Addressing your correspondent's complaint, the key to pulling off violent action in naval dioramas like fire effects and shell splashes, etc., is to accurately portray the effects in scale, which is why I have invested a considerable amount of time examining HOW water behaves when it is thrust into the air, or HOW a smoke column is formed (did you know, for example, that a smoke column from an inflight aircraft fire is of an entirely different structure from that of a surface fire?).

An added problem I face with this new internet modeling form is trying to faithfully capture my effects on camera for the rest of the world to enjoy. For example, many of my "Steer 230" photos give the impression that the smoke on the Arizona wreck is chunky like a Brillo pad. That is a reflection of the limitations of my camera and ambient lighting issues. I have since discovered that miniature photography is an extreme form of still photography requiring special equipment and lighting techniques to adequately capture what the human eye can see in person. Just another skillset I must master to participate in this specialized form of modeling!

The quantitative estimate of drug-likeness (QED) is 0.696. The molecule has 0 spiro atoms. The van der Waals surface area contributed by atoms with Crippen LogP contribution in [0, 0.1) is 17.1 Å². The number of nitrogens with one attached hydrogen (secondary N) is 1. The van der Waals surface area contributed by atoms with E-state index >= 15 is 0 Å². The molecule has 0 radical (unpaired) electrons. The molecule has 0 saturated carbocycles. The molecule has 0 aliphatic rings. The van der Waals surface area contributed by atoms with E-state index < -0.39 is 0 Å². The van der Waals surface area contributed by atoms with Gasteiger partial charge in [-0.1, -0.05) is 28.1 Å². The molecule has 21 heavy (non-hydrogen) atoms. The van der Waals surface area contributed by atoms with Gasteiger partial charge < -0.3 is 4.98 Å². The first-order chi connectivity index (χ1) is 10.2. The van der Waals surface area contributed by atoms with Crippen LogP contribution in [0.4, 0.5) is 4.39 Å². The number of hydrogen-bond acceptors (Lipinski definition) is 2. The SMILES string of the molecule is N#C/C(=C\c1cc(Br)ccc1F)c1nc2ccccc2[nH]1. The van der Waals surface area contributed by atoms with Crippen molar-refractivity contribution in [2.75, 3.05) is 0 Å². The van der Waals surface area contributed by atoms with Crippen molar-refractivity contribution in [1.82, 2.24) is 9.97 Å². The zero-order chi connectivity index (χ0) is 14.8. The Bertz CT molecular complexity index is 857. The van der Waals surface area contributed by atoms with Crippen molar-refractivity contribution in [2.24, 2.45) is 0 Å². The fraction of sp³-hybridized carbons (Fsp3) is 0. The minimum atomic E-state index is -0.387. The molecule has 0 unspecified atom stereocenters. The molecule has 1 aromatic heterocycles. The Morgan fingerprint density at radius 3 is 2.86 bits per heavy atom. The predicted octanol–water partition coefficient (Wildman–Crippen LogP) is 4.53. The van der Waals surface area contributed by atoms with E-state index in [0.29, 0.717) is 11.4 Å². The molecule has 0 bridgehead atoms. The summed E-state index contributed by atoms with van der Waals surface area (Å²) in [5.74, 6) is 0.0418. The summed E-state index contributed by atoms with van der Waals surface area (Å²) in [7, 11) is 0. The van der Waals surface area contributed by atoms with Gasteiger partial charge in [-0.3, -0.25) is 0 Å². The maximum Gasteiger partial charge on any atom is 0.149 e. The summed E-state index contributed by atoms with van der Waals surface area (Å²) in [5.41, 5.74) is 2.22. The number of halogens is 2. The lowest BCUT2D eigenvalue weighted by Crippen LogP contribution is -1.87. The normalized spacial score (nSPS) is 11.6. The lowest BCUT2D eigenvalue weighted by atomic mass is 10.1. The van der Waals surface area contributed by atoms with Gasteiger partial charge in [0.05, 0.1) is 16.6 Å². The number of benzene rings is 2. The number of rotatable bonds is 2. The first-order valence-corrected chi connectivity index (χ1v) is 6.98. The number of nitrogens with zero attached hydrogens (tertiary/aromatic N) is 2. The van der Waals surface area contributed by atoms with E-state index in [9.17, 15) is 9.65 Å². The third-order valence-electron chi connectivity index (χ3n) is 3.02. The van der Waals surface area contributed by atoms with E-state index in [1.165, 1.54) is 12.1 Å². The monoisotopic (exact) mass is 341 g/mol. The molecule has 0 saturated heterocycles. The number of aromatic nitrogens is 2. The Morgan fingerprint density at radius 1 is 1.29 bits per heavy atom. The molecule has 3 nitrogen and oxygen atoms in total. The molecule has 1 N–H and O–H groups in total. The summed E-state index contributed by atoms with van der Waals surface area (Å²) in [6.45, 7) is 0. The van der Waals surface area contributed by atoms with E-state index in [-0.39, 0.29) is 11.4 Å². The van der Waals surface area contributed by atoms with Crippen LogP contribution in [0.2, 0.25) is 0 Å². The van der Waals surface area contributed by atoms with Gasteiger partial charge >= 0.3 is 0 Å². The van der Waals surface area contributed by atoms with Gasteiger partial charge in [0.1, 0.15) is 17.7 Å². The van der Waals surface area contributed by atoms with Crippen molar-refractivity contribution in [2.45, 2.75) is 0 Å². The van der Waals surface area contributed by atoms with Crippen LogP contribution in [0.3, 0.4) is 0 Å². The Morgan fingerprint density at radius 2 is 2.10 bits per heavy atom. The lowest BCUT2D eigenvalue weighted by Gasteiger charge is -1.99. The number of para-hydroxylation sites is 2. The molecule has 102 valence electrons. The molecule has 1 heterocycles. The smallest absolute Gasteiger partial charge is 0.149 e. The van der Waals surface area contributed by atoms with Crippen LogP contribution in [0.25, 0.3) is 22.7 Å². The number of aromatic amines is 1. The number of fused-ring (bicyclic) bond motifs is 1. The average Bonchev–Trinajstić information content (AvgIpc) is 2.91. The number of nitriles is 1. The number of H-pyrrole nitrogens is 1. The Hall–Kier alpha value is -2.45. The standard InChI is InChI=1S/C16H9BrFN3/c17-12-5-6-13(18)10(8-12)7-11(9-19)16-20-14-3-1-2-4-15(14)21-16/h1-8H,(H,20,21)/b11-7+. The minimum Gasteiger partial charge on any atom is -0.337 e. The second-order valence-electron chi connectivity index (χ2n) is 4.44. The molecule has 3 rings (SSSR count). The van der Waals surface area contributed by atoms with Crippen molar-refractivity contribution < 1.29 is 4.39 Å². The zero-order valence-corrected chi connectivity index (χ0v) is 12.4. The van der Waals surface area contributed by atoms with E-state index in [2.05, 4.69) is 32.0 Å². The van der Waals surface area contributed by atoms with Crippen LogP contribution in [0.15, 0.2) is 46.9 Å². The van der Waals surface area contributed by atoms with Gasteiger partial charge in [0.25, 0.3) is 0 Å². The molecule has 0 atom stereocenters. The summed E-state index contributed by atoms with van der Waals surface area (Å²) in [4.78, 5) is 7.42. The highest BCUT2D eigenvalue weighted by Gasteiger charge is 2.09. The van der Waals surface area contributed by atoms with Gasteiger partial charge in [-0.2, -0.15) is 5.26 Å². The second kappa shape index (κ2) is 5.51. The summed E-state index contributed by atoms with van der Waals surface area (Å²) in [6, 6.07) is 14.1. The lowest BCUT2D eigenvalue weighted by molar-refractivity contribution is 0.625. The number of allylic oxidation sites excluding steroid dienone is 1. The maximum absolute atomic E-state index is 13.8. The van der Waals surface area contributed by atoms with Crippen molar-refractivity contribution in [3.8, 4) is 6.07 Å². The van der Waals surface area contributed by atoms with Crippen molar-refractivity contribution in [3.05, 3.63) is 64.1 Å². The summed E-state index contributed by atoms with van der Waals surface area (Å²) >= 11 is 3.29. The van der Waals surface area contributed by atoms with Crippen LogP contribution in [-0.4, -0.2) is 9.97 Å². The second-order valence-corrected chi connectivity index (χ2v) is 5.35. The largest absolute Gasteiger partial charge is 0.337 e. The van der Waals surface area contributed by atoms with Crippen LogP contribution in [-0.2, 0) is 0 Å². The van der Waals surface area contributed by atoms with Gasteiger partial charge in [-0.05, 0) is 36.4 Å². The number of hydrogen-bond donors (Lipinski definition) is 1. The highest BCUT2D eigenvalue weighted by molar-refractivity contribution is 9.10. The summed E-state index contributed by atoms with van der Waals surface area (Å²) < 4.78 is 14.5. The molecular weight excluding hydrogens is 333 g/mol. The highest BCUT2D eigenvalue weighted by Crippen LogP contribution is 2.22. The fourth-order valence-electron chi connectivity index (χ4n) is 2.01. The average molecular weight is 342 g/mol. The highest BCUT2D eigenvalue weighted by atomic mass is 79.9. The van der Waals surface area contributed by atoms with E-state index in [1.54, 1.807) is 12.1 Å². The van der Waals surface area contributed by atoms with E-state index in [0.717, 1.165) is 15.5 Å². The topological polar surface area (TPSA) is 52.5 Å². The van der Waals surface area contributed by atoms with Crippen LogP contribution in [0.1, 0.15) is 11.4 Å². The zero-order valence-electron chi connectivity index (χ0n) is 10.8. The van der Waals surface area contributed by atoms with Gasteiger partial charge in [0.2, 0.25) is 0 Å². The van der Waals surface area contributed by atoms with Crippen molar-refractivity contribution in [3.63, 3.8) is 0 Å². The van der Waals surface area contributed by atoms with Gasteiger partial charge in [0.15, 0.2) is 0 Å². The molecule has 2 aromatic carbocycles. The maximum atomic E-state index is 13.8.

So, keep it up, and do pay attention to how the effects you want to depict actually work.

--Karl
sargentx
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Posted: Wednesday, November 27, 2013 - 10:47 AM UTC
Well, one way is to use medical cotton puffs. Pull it between your fingers so the fibres are going one way. Trim the ends and attach the ends to the subs side and to the water. Basically stringing cotton directionally from the hull to the water. Next, take epoxy and lightly touch the threads with it and it will look something like glass icicles/water. It's pretty effective. That's what I did on the sides of my Yamato that's featured right now.
Your war scene is epic!